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Has Trump Delivered On His Promise To Revive U.S. Manufacturing?
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Has Trump Delivered On His Promise To Revive U.S. Manufacturing?

Thomas J. Duesterberg

Most political analysts agree that Donald Trump won the presidency on the backs of long-suffering blue-collar workers in industrial states. His campaign was propelled by a promise to revive manufacturing through trade, tax and regulatory policies. After nearly three years in office, the results are unfortunately tepid in terms of engineering a real boom in this sector, and the trends in recent months signal spreading weakness. Nonetheless, manufacturing is stronger than it was when he took office and policy support is still in place for growth. Headwinds from trade policy and political uncertainty, however, are restraining a more robust growth path.

2017 and 2018 were generally positive for U.S. manufacturing due to the change in policies by Trump and allies in Congress. From the start, Trump signaled strong support for industry by reversing many Obama administration policies which favored environmental, consumer-related and climate outcomes over those helpful to industry. Many regulations were rolled back, especially those discouraging oil and gas production, corporate taxes were reduced, in part by accelerating depreciation schedules for capital investment, and Trump used the bully pulpit to encourage the return of production to the United States. Trade policy initiatives have challenged the unfair practices of China and others using bilateral and WTO-based tools, and new trade agreements with Canada and Mexico and with South Korea were clearly designed to favor domestic production. Trump also slapped tariffs on friend and foe alike to help heavy industry in metals and kitchen appliances. The combination of these measures helped boost confidence and incentivized new investment. To take but one example, the boom in oil and gas production, together with accelerated depreciation, led to a tsunami of new chemical plants and Liquid Natural Gas (LNG) export facilities. Many European and Asian companies found it advantageous to build plants in the U.S. due to lower energy prices and the favorable tax structure for investment.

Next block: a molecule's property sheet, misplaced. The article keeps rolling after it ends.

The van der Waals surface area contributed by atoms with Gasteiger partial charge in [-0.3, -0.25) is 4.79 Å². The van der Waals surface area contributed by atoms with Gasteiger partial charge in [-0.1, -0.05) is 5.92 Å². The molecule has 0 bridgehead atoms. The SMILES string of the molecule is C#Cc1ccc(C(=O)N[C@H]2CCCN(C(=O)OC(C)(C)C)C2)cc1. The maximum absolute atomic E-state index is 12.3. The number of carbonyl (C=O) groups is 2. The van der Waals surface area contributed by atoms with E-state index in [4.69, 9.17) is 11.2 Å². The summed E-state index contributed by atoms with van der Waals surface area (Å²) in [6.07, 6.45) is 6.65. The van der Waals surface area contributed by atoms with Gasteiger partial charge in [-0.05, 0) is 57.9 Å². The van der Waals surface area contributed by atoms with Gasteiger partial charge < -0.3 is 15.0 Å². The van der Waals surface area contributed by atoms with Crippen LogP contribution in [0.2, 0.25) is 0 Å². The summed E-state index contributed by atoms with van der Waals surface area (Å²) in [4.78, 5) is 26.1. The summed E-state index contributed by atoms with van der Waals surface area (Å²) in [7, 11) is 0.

Solid data support the view that manufacturing improved in the first two years of the Trump presidency, and probably at least through the first half of 2019. Overall employment in the sector grew by almost half a million jobs since Trump took office, after falling by almost 200,000 in the Obama years. Total manufacturing output in real dollars reached an all-time high in mid-2019, capacity utilization is back to post-war norms, and exports of goods, which are ten times those of agricultural products, have increased by about 15 percent since January 2017. Capital investment recovered from a downturn in 2016 to post solid gains, especially in 2018 as tax reform took full effect.